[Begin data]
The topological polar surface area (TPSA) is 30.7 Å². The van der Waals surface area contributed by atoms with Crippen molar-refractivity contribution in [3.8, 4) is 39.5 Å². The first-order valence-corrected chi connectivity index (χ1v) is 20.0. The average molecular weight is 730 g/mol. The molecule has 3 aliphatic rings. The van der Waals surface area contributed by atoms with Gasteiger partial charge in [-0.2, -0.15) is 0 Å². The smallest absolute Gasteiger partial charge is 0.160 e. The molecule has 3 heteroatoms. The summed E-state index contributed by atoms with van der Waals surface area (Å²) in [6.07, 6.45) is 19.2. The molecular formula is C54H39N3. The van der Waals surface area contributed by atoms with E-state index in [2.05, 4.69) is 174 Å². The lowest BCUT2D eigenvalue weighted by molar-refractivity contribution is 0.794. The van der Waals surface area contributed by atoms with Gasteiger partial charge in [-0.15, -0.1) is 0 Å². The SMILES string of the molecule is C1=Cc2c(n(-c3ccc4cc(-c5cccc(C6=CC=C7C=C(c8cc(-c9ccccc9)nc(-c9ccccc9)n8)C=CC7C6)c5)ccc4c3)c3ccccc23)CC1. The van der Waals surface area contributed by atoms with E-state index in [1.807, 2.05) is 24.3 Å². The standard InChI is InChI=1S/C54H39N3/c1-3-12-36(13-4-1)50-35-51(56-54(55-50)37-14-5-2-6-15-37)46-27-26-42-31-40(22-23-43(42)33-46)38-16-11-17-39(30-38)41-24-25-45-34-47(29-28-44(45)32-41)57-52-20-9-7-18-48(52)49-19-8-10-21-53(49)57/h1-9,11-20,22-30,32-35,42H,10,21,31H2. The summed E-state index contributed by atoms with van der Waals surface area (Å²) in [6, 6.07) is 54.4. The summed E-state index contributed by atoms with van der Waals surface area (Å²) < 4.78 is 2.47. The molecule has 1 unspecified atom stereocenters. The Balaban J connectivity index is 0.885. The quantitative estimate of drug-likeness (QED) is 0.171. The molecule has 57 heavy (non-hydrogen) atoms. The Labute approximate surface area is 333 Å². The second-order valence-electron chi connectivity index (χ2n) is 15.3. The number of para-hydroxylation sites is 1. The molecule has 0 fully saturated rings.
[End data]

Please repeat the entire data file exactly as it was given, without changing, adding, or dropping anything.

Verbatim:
The topological polar surface area (TPSA) is 30.7 Å². The van der Waals surface area contributed by atoms with Crippen molar-refractivity contribution in [3.8, 4) is 39.5 Å². The first-order valence-corrected chi connectivity index (χ1v) is 20.0. The average molecular weight is 730 g/mol. The molecule has 3 aliphatic rings. The van der Waals surface area contributed by atoms with Gasteiger partial charge in [-0.2, -0.15) is 0 Å². The smallest absolute Gasteiger partial charge is 0.160 e. The molecule has 3 heteroatoms. The summed E-state index contributed by atoms with van der Waals surface area (Å²) in [6.07, 6.45) is 19.2. The molecular formula is C54H39N3. The van der Waals surface area contributed by atoms with E-state index in [2.05, 4.69) is 174 Å². The lowest BCUT2D eigenvalue weighted by molar-refractivity contribution is 0.794. The van der Waals surface area contributed by atoms with Gasteiger partial charge in [-0.15, -0.1) is 0 Å². The SMILES string of the molecule is C1=Cc2c(n(-c3ccc4cc(-c5cccc(C6=CC=C7C=C(c8cc(-c9ccccc9)nc(-c9ccccc9)n8)C=CC7C6)c5)ccc4c3)c3ccccc23)CC1. The van der Waals surface area contributed by atoms with E-state index in [1.807, 2.05) is 24.3 Å². The standard InChI is InChI=1S/C54H39N3/c1-3-12-36(13-4-1)50-35-51(56-54(55-50)37-14-5-2-6-15-37)46-27-26-42-31-40(22-23-43(42)33-46)38-16-11-17-39(30-38)41-24-25-45-34-47(29-28-44(45)32-41)57-52-20-9-7-18-48(52)49-19-8-10-21-53(49)57/h1-9,11-20,22-30,32-35,42H,10,21,31H2. The summed E-state index contributed by atoms with van der Waals surface area (Å²) in [6, 6.07) is 54.4. The summed E-state index contributed by atoms with van der Waals surface area (Å²) < 4.78 is 2.47. The molecule has 1 unspecified atom stereocenters. The Balaban J connectivity index is 0.885. The quantitative estimate of drug-likeness (QED) is 0.171. The molecule has 57 heavy (non-hydrogen) atoms. The Labute approximate surface area is 333 Å². The second-order valence-electron chi connectivity index (χ2n) is 15.3. The number of para-hydroxylation sites is 1. The molecule has 0 fully saturated rings.